Version: short worksheet
Rotation of Spiral Galaxies - Worksheets
Step 1: Measure the Galaxy Rotations
Table 1: Galaxy Rotation Data
Graph 1: The Tully-Fisher Relation
Step 2: Determine the Distance and Measure the Hubble
Data for M31: m = 1.04, vrot = 275 km/s, log(vrot) = 2.44, dM31 = 770
The apparent magnitude, md, if M31 were at a
distance of the 6 galaxies is __________
How many magnitudes dimmer is this than M31's real apparent
This is Δm in
the formula for d given
in the instructions.
The distance is then d = ___________ (See the
instructions for the appropriate formula.)
The average vexp for the 6 galaxies = ___________
H0 = vexp/d = __________ (The
usual units for this are km/s/Mpc, so convert d to Mpc first.)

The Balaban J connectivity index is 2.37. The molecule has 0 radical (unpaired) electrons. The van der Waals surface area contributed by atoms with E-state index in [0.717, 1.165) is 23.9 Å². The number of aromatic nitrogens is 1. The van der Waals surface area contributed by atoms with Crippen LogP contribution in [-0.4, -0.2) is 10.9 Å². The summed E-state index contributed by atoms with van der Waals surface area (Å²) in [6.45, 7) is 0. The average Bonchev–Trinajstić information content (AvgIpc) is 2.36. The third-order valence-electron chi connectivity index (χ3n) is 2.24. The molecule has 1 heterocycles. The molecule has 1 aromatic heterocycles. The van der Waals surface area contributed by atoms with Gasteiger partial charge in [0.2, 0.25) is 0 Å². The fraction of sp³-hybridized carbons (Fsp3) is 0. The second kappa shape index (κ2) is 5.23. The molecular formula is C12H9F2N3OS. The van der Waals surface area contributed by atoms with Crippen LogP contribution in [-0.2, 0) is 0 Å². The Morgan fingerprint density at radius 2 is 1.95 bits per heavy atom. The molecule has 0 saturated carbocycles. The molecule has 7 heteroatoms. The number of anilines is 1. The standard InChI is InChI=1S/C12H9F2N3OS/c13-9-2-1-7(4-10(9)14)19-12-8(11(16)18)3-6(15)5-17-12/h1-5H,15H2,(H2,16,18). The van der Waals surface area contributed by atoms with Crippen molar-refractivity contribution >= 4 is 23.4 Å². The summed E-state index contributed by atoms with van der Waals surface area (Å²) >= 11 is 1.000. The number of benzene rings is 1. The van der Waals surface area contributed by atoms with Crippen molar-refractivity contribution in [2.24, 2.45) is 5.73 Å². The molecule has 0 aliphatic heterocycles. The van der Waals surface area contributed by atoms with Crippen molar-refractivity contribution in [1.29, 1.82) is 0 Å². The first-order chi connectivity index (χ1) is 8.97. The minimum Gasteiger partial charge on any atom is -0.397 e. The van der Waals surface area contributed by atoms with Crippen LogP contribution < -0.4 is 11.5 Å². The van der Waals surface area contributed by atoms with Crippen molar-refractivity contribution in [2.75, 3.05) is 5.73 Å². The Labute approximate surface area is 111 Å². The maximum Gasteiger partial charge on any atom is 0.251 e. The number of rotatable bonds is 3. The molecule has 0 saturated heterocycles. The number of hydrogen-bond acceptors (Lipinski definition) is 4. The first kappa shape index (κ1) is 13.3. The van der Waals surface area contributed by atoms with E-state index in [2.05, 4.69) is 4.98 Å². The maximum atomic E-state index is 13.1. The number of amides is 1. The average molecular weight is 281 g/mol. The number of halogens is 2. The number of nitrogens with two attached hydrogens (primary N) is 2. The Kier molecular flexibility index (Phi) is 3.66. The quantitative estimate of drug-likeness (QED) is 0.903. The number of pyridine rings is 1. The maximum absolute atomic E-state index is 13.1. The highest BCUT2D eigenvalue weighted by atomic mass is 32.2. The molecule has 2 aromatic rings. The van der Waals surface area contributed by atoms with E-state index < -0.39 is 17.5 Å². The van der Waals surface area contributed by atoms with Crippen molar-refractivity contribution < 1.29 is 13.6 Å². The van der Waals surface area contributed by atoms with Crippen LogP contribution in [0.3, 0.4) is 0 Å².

For many years, a veritable blood feud went on between various astronomers who think that this number is either 50 or 100. More recently there seems to be a consensus developing that it is somewhere close to 75. Where does your value fit in?
- Why do you think we are using spiral galaxies that look
nearly edge-on? What kind of Doppler shift do you think
you would measure if the spiral galaxy were nearly
- It was mentioned that the six galaxies in this lab are
all nearly the same distance from us. Why is this
important? How would your graph have looked if the
galaxies were all at different distances.
- Why does the Tully-Fisher relation make sense? Think
about how the brightness of a galaxy relates to its mass,
and how its mass relates to it rotational velocity.
- All of the magnitudes that we're using in this lab are infrared
magnitudes (measured using infrared light). Why is it
advantageous to use the infrared light when studying
these edge-on spiral galaxies?
- You should have found M/L ratios significantly greater
than 1. Since stars typically have M/L values of around
1, what does this imply about these galaxies. What kind
of objects would increase M/L and why?
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